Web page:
tutorial – in between tinking and frogging

In between tinking and frogging - a tutorial by La Visch Designs

In a shawl project, I encountered a hiccup that I had to fix. When finishing the diamond patterning after a full repeat, and then working a garter stitch ridge to mirror the beginning of this section, this is what I noticed:

Do you see those plain rows of stockinette just above the needle and garter stitch ridge on the right? This did not mirror the start of the section at all… So, I undid some rows to start the garter stitch ridge earlier. With a rather “sticky” yarn, I would just remove the knitting needle, rip it out and place the stitches back on the needle at the right point. However, the yarn used in this project contains 50% tencel, making it rather slippery. I certainly didn’t want to drop any stitches in this patterning. But tinking (knitting spelled and done backwards) back 3 rows wasn’t a good option as well, with over 350 sts on the needle.

The solution: a technique that is something in between tinking and frogging! Below, I’ll show you how I went about it step by step.


Yarn: Hearthside Fibers Crystal in the colors “Vermont”, and “Lake”.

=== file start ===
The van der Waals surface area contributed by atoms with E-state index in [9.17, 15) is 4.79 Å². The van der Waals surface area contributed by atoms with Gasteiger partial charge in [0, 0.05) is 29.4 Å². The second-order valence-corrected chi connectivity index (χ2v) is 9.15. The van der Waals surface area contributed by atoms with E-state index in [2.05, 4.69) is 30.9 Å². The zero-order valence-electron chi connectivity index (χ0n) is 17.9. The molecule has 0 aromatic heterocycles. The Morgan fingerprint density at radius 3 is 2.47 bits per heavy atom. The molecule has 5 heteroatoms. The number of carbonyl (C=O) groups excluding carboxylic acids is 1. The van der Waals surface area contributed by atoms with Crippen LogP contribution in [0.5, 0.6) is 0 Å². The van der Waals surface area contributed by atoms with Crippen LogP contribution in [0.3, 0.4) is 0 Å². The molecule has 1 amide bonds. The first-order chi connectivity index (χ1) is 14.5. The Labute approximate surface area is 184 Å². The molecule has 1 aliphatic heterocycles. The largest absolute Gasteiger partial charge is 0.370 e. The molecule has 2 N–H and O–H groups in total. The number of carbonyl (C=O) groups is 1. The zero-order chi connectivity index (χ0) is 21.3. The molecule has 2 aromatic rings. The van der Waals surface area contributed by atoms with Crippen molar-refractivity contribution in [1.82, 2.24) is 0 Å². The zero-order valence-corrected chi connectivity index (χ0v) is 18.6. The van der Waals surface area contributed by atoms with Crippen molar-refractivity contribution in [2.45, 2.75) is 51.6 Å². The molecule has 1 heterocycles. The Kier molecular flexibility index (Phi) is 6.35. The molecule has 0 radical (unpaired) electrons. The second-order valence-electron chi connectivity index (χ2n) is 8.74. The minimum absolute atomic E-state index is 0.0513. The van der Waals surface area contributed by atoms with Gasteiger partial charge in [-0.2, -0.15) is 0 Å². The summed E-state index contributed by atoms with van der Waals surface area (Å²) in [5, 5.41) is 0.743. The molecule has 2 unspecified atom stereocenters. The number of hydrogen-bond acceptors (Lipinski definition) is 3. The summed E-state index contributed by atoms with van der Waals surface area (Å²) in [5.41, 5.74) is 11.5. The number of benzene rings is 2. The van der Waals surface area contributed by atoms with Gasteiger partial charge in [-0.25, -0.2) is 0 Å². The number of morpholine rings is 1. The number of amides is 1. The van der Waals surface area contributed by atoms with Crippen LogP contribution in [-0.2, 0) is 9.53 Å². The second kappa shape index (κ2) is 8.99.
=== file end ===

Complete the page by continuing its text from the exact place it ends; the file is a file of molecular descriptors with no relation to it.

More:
Needles: A pair of Addi circular needles in the size 4 mm (US 6)

In between tinking and frogging step by step

  1. I positioned my project in such a way, that I had a good view of the row I wanted to put back on the needle from the right side of the fabric.

    In this case, that meant holding the work as shown.Step 1

  2. Do you see the little “V” just above the knitting needle, positioned in between the loops on that needle? Insert the needle into the left leg of the first “V”

    You could, of course, insert the needle under the other leg, but that would mean that the loops are placed on the needle with a twisted orientation. Not a big issue, but it would mean working a first row of the project through the back loops to get them oriented correctly again.
    I do hope I haven’t mixed up my stitch legs here, though…Step 2 of in between tinking and frogging

  3. Repeat step 2 until you have a decent number of stitches on your needle.

    When working with circulars, that’s about 15 to 20 stitches for me.Step 3

  4. Next, slide the knitting needle that holds all non-tinked back stitches out of the stitches below which you’ve just picked up stitches with the other needle.

    Step 4

  5. Now gently pull out the working yarn out of these stitches.

    Make sure to watch out for any missed stitches, now it’s easy to fix it without any runners in your fabric. This will be less so when you’ve already moved on to a new section of stitches.Step 5 of in between tinking and f rogging

  6. And there you have it: a whole set of stitches safely on the needle, without either tinking or frogging.

    Step 6

This way really is between tinking and frogging; a lovely compromise! And my project? I got the offending rows out and did the garter stitch ridge earlier. This is how I intended it to look!

Result in my project
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